Strike shuts down Bangladesh for second day

Bangladesh Nationalist Party and its allies have enforced 48-hour strike since Wednesday morning.

Dhaka: Bangladesh was shut down by a nationwide anti-government strike for a second day running on Thursday, after the first day of protests left dozens injured and at least 27 jailed.

Almost all shops and businesses were closed, roads were empty and transport between the capital and other cities was cut. Cargo deliveries were also suspended at the country`s main port in Chittagong.

Security was tight with more than 13,000 policemen and the elite Rapid Action Battalion forces deployed in Dhaka. In Chittagong, the country`s second biggest city, 1,500 police were on patrol.

The main opposition Bangladesh Nationalist Party (BNP) and its allies have enforced the 48-hour strike since Wednesday morning to protest against changes to the electoral system that they say unfairly favour the incumbent government.

On Wednesday, dozens of people were injured including a senior opposition figure during clashes with police in Dhaka and elsewhere.

Joynal Abedin Faruk, the BNP chief whip, sustained serious head injuries during violent protests and was admitted to the intensive care unit of a Dhaka hospital, medical staff said.

Television footage showed a heavily bleeding Faruk being chased by baton-wielding riot police.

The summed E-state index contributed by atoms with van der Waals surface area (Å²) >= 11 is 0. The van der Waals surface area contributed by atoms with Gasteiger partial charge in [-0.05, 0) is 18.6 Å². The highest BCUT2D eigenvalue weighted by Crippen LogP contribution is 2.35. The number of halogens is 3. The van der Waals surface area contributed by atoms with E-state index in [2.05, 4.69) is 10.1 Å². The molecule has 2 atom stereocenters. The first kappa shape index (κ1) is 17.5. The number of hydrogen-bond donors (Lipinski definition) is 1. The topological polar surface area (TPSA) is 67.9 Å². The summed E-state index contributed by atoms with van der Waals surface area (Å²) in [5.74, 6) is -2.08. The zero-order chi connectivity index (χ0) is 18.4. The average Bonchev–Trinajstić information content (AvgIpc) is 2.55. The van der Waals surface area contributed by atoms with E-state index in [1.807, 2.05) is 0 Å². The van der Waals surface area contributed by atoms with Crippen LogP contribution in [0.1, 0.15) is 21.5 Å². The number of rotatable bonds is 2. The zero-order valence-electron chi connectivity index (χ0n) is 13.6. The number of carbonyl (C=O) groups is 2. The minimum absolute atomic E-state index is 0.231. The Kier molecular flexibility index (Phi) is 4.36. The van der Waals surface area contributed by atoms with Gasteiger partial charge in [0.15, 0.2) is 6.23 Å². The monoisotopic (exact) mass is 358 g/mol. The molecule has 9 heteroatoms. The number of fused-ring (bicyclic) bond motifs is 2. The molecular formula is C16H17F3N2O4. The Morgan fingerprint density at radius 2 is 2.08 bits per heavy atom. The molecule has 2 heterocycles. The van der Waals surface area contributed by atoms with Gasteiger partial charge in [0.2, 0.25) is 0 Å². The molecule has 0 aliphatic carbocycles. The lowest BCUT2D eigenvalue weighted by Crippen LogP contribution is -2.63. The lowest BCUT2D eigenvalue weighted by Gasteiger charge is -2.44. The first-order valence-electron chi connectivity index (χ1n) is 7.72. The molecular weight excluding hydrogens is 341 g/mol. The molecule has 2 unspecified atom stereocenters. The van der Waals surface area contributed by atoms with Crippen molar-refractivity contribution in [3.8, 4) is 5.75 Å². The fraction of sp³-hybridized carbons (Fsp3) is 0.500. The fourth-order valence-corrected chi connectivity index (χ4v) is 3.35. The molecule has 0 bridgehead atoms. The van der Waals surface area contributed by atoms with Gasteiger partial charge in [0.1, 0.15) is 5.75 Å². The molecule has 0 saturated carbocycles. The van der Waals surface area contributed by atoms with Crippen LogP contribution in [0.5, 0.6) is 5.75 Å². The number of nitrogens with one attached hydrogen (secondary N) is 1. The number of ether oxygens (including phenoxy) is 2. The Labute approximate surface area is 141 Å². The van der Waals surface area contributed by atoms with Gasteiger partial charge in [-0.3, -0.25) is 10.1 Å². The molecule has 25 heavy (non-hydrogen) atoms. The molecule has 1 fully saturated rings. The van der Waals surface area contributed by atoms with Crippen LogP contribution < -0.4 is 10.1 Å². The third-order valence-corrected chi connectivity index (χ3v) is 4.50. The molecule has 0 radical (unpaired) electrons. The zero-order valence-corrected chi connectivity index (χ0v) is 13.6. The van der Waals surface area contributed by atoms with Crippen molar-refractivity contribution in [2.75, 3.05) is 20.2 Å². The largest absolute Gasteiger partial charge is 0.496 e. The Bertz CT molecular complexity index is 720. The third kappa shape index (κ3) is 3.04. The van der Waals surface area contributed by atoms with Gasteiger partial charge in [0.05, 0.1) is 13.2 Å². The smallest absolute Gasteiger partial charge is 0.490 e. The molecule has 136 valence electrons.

Fazlul Haq of the Dhaka Metropolitan Police said at least 27 people were jailed including two given one-year terms by magistrates handing out on-the-spot justice to unruly protesters.

"At least 52 people were arrested over charges of violence and law-breaking in the 24 hours to Thursday morning," Haq said, adding that in Dhaka 14 vehicles -- most of them buses -- had been torched.

In 1996, the Bangladesh Constitution was amended to appoint neutral caretaker administrations to oversee elections.

Although the system has delivered four fair elections in a country with a long history of political violence, it was scrapped last month after the government said it had allowed the Army to take over in January 2007.

BNP leader Khaleda Zia has said her right-of-centre party would not contest future polls unless the caretaker system is reintroduced.

Bureau Report

By continuing to use the site, you agree to the use of cookies. You can find out more by clicking this link